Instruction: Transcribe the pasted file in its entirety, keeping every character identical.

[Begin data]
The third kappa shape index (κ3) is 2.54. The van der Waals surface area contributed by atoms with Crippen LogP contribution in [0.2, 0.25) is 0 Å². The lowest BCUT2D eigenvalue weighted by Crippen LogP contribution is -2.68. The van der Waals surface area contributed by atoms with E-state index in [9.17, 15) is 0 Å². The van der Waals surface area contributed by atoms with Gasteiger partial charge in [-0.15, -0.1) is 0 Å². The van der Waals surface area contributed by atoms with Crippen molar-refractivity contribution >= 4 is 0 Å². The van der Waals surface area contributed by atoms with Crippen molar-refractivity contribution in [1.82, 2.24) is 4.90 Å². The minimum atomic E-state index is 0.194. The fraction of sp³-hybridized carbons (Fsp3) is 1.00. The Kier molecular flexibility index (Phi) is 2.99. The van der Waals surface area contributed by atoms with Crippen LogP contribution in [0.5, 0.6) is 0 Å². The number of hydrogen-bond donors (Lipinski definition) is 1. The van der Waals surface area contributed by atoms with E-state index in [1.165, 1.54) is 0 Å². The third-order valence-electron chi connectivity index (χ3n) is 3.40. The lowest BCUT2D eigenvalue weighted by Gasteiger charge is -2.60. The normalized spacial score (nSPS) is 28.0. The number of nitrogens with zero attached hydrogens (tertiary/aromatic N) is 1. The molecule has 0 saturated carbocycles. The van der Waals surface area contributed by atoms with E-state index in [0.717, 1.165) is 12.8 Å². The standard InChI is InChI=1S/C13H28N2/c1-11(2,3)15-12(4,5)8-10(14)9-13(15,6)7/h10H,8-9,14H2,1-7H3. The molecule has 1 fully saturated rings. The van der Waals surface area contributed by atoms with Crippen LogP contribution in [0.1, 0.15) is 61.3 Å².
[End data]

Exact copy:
The third kappa shape index (κ3) is 2.54. The van der Waals surface area contributed by atoms with Crippen LogP contribution in [0.2, 0.25) is 0 Å². The lowest BCUT2D eigenvalue weighted by Crippen LogP contribution is -2.68. The van der Waals surface area contributed by atoms with E-state index in [9.17, 15) is 0 Å². The van der Waals surface area contributed by atoms with Gasteiger partial charge in [-0.15, -0.1) is 0 Å². The van der Waals surface area contributed by atoms with Crippen molar-refractivity contribution >= 4 is 0 Å². The van der Waals surface area contributed by atoms with Crippen molar-refractivity contribution in [1.82, 2.24) is 4.90 Å². The minimum atomic E-state index is 0.194. The fraction of sp³-hybridized carbons (Fsp3) is 1.00. The Kier molecular flexibility index (Phi) is 2.99. The van der Waals surface area contributed by atoms with Crippen LogP contribution in [0.5, 0.6) is 0 Å². The number of hydrogen-bond donors (Lipinski definition) is 1. The van der Waals surface area contributed by atoms with E-state index in [1.165, 1.54) is 0 Å². The third-order valence-electron chi connectivity index (χ3n) is 3.40. The lowest BCUT2D eigenvalue weighted by Gasteiger charge is -2.60. The normalized spacial score (nSPS) is 28.0. The number of nitrogens with zero attached hydrogens (tertiary/aromatic N) is 1. The molecule has 0 saturated carbocycles. The van der Waals surface area contributed by atoms with E-state index in [0.717, 1.165) is 12.8 Å². The standard InChI is InChI=1S/C13H28N2/c1-11(2,3)15-12(4,5)8-10(14)9-13(15,6)7/h10H,8-9,14H2,1-7H3. The molecule has 1 fully saturated rings. The van der Waals surface area contributed by atoms with Crippen LogP contribution in [0.1, 0.15) is 61.3 Å².